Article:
In 1622 Governor William Bradford of the Plymouth Plantation apologized to a new arrival of settlers that the only dish he "could presente their friends with was a lobster...without bread or anyhting else but a cupp of fair water." Lobsters in those days grew to a tremendous size, sometimes forty or more pounds...
The taste for lobster developed rapidly in the nineteenth century, and commercial fisheries specializing in the crustacean were begun in Maine in the 1840s, thereby giving rise to the fame of the "Maine lobster," which was being shipped around the world a decade later.
They know this from excavating "middens," deposits of shells and bones left by early civilizations.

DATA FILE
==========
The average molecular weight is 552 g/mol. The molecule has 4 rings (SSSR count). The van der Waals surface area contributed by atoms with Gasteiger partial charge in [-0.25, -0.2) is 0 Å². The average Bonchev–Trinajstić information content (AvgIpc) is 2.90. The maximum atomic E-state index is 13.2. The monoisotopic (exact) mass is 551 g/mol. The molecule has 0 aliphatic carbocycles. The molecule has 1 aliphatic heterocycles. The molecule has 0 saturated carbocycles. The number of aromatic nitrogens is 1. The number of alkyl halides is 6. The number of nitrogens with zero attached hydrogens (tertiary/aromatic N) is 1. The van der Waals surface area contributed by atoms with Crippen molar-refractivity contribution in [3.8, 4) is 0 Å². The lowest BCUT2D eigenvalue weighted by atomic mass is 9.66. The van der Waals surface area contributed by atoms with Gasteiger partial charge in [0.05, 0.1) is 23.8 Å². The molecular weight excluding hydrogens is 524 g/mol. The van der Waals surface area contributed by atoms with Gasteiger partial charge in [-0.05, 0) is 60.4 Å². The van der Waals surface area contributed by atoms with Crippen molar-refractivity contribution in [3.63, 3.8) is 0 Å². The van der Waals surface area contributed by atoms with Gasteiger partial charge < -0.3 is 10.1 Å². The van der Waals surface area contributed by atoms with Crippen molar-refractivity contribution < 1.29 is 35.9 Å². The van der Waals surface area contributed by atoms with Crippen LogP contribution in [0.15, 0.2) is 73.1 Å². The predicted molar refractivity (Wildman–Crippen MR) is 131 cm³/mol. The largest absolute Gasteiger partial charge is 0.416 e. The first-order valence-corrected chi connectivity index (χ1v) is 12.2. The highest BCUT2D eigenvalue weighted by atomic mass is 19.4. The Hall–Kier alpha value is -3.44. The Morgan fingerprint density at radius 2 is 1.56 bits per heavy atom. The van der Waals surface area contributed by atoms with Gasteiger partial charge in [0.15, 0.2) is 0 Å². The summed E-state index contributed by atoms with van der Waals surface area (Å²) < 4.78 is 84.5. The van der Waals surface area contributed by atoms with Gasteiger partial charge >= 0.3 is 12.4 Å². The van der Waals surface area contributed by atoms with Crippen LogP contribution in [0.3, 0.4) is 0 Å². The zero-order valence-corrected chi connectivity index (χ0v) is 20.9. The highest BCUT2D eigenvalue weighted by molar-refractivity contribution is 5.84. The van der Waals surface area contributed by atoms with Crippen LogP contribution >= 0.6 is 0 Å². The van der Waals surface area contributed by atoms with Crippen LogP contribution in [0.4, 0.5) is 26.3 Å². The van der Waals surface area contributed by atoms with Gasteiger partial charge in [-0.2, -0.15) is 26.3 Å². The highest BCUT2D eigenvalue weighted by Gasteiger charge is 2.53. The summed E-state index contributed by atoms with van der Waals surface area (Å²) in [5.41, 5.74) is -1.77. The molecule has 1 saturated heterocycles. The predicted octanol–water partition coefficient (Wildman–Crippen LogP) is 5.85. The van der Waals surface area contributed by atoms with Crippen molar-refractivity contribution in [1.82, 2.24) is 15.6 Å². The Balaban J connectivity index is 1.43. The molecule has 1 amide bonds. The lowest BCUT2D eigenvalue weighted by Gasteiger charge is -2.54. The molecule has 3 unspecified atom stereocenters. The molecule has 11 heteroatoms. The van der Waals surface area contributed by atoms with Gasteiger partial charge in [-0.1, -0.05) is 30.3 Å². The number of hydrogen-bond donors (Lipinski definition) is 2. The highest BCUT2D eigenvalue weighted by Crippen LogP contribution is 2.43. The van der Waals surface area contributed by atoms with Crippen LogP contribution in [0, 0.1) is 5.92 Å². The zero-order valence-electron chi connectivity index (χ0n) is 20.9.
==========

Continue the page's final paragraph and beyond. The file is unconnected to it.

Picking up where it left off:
Anne Wilson [Academy Chicago: Chicago] 1991 "Lobster, much as today, was considered especially elegant and appropriate food for lovers, being an aphrodesiac.
There is a common perception that lobster was considered a poor man's food, and this many have been in the case in colonial New England but not back in Europe.
After being simmered in a brine of water and Bay salt in a fish kettle, lobsters could either be eaten immediately, or kept as long as a quarter of a year, wrapped in brine-soaked rags and buried deep in sand." (p.
55) ---Food and Drink in Britain: From the Stone Age to the 19th Century, C.